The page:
Histological staining of tissue samples obtained from a pregnant female Malayan pangolin (Manis javanica).

Figure 2: Histological staining of tissue samples obtained from a pregnant female Malayan pangolin (Manis javanica).

Staining results at a magnification of 100× for brain tissue (A–C) and lung tissue (D–F). Red arrows point to the locations of gram-negative rod-shaped bacteria. (C and F) Hematoxylin and eosin histological staining.

Histopathology screening was also performed using hematoxylin/eosin (H&E) staining to confirm P. fungorum infection in the lung and brain (cerebrum and cerebellum). The histological presentation of Paraburkholderia infection observed from lung tissues in other mammals is an abscess composed of cellular debris, numerous degenerate neutrophils, and macrophages that contain abundant intracytoplasmic basophilic material composed of rod-shaped bacteria (Glaros et al., 2015). However, our investigations showed no significant pathological signs in the dissected organs (Figs. 2C and 2F).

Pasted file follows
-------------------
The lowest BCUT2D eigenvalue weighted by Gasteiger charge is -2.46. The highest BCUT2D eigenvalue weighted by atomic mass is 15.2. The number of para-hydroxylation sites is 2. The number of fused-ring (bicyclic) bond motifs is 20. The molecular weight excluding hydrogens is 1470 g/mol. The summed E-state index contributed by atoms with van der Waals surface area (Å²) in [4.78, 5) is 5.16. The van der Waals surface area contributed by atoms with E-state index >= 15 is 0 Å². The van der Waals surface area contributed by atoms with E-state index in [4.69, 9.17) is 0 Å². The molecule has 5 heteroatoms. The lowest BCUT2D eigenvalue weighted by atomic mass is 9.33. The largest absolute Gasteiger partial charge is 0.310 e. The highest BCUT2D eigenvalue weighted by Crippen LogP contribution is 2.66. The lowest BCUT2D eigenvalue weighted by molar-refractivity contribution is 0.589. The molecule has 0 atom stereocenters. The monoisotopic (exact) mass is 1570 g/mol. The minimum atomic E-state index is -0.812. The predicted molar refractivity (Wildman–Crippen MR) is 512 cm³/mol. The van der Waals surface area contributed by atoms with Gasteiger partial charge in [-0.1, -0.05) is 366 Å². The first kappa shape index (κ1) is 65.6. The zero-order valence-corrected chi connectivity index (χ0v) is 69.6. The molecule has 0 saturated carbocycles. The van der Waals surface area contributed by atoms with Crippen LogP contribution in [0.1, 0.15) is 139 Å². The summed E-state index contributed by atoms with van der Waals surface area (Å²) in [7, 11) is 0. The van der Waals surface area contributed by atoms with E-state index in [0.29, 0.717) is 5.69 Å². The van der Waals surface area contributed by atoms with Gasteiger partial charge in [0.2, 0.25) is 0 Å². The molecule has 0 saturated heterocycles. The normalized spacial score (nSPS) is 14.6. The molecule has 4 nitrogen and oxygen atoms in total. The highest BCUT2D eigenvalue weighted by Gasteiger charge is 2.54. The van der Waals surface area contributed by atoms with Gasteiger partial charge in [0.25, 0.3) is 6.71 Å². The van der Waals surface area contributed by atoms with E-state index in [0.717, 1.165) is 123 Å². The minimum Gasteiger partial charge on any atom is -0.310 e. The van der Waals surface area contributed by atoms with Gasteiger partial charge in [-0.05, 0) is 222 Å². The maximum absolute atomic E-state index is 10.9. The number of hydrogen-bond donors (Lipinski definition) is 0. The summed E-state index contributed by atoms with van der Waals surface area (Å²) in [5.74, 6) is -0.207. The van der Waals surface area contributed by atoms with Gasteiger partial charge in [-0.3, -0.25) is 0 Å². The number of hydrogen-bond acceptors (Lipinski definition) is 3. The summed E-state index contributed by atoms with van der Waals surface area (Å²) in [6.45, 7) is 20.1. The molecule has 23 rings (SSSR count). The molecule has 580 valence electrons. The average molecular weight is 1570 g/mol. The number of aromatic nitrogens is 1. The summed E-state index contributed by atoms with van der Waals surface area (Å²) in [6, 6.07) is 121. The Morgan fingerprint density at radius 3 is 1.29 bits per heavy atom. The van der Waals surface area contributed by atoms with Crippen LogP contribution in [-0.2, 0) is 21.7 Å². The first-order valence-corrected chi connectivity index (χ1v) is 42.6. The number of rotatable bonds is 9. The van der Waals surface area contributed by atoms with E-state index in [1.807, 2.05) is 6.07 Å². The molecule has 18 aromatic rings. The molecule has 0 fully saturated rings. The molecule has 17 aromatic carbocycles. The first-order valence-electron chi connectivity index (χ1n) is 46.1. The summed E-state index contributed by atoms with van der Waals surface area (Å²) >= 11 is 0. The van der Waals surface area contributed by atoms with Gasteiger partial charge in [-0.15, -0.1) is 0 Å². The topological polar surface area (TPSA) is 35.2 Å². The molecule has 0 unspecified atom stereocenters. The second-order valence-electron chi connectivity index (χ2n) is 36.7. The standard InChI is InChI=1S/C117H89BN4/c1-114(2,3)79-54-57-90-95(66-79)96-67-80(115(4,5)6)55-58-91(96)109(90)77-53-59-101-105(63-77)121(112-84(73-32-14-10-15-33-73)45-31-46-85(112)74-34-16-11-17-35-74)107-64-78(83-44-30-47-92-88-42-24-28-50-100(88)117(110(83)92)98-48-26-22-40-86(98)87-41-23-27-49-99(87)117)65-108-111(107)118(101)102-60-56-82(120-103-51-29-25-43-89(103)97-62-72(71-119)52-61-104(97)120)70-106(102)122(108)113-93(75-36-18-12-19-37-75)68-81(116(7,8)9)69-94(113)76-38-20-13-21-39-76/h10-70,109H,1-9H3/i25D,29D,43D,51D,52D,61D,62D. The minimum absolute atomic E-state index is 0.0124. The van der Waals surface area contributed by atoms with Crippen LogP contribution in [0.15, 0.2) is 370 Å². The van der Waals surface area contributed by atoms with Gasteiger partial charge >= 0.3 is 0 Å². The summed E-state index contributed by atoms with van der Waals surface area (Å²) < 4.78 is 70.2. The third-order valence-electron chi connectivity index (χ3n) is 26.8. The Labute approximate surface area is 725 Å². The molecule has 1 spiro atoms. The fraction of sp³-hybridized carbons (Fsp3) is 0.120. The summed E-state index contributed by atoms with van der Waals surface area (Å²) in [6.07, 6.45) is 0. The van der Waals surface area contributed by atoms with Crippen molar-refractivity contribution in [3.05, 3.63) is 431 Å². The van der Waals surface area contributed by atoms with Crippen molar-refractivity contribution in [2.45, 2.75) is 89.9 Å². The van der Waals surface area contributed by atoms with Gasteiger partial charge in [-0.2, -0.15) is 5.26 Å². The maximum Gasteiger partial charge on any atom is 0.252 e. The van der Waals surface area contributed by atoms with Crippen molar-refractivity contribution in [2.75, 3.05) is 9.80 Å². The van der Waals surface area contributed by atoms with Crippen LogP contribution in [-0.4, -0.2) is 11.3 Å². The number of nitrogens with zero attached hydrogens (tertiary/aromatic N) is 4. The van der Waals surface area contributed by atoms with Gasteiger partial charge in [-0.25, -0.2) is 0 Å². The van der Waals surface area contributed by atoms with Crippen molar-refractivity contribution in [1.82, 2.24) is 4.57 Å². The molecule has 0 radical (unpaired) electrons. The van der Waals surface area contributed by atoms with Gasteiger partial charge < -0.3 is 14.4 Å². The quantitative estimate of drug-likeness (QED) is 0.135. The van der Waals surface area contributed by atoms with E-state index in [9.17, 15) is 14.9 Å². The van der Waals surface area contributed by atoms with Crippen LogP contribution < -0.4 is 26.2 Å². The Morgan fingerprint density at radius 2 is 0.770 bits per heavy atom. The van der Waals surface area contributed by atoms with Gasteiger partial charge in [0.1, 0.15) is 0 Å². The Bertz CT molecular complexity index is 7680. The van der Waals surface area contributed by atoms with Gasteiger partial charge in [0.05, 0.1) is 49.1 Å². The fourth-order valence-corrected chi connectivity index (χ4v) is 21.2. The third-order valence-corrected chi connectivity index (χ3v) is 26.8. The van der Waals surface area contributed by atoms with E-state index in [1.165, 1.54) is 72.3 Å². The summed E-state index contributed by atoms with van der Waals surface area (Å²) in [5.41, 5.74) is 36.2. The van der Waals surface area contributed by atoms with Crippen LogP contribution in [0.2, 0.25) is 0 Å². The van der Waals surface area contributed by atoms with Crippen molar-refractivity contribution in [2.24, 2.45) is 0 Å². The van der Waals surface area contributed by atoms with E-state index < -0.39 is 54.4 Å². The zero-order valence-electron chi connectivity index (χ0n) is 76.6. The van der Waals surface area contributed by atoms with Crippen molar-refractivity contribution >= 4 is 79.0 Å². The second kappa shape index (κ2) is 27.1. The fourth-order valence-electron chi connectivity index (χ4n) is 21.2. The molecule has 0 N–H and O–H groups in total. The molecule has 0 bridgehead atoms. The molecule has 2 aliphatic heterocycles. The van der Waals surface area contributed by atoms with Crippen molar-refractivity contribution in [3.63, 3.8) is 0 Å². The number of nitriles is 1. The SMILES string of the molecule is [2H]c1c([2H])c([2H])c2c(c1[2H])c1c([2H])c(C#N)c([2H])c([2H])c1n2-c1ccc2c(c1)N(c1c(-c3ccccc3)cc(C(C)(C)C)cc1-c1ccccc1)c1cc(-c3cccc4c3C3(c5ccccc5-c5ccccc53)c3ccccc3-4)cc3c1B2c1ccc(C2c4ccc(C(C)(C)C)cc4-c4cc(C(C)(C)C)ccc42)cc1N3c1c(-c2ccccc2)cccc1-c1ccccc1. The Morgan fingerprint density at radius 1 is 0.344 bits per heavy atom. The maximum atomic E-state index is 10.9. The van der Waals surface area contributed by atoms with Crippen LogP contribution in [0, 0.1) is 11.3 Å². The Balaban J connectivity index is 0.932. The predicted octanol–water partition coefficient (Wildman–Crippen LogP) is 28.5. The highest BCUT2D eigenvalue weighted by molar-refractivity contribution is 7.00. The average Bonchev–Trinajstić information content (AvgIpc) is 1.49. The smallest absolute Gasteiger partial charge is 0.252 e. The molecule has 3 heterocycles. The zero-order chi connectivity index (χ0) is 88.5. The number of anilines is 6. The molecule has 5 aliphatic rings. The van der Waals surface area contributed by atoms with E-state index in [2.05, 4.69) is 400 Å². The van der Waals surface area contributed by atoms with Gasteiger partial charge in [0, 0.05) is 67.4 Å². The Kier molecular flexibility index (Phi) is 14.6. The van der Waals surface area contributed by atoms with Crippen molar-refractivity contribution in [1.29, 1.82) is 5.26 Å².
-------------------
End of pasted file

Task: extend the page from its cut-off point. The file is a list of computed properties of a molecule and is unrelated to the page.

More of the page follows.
Presence of P. fungorum in other adult pangolins

To examine whether the presence of P. fungorum in the UM3 pangolin organs was an isolated case, we randomly selected and screened the blood of four live adult pangolins (26T, 2T9, 12T, and 2T2) that were seized in the same batch as UM3. We also tested the blood of two live adult pangolins (UM1 and UM2) seized in a separate operation. UM3 was included as a positive control. All samples were screened for the presence of P. fungorum using the same primer sets as were used for UM3 and her fetus (Table S1). Of the seven blood samples, four (2T9, 12T, 2T2, and UM3) showed positive PCR bands for P. fungorum, and the bacterial identity was confirmed by Sanger sequencing and phylogenetic analyses (see Choo et al., 2020; Fig. 4 and Table S4), again indicating that the pangolins’ blood was infected by P. fungorum (Fig. 3).

PCR assays of the blood of seven adult Malayan pangolins (Manis javanica).

Figure 3: PCR assays of the blood of seven adult Malayan pangolins (Manis javanica).

UM1 and UM2 were seized in one operation, whereas UM3, 26T, 2T9, 12T and 2T2 were seized together in a separate operation. N, negative control; UM3, positive control; Target A, Burkholderia-specific transposase genomic region; Target B, OI25_7129 hypothetical protein genomic region; Target C, P. fungorum-specific DNA polymerase genomic region; 16S, universal 16S bacterial primers.